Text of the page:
Marydale Park (a combination of the two streets, Maryland and Dale, that border the park) was established in 1974. According to the City of Saint Paul website, citizens tried for years to reclaim this area and neighboring Loeb Lake, both of which had been used as a dumping ground for at least a half century. Loeb Lake, which I didn’t actually see, is stocked yearly with Bluegills and Crappies and the fishing is reportedly very good.
Here’s one time I wish the blog had audio. These guys were warming up on my first trip by Grotto Street and Thomas Avenue about 10 and I could tell they were going to be makings some fun music. When I rode past again in the early afternoon, they’d stepped it up and were groovin’.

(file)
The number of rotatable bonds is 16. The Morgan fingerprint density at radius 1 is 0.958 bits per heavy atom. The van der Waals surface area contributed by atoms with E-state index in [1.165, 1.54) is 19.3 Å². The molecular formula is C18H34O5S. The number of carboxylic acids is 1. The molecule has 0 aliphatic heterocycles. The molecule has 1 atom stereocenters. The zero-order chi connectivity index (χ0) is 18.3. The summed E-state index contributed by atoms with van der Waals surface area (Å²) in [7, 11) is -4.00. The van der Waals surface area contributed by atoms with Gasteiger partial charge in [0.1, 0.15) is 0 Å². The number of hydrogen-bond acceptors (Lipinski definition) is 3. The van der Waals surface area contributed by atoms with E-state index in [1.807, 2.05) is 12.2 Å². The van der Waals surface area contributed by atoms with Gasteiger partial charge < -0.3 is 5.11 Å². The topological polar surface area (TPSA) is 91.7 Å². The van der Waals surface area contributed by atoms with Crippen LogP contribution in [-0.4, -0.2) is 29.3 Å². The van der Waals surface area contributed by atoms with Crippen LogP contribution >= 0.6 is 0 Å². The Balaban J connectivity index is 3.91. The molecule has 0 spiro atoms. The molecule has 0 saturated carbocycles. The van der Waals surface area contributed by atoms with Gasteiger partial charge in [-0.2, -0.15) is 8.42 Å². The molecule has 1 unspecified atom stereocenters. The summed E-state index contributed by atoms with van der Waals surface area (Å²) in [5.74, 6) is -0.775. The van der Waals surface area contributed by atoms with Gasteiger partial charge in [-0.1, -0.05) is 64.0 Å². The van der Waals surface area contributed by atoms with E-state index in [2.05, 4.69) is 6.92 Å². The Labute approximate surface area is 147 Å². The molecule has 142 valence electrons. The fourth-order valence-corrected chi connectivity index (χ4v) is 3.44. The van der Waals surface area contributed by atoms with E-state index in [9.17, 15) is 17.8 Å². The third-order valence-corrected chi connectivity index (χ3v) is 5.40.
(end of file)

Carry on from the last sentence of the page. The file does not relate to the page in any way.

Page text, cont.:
Billy Newell was in charge of the entertainment, “Me and the guys, we play in a little band over in Minneapolis every Sunday so we just decided we’d come over here today and practice and play some music today.”
I asked Billy how long the band was going to play and he said, “Probably until they get tired. When it starts getting cool people will probably start coming by. Nobody might not even come but all we gonna do is have us some fun!”
Billy said they invited neighbors, friends and passers-by (including me!) over to listen to the tunes, play horseshoes, dominoes and cards and talk.
The music was too good to leave so I stuck around for another half an hour or so. When the band took a break I got back on the bike and resumed the trek home.
Today’s ride was probably my favorite so far this year. Folks of all ages were genuinely enjoying themselves, celebrating the holiday, despite the heat and humidity, in ways that were meaningful and fun. I appreciate Billy, and Joen and Bill for graciously welcoming me into their celebrations.
Click on the following link to view the map of this ride.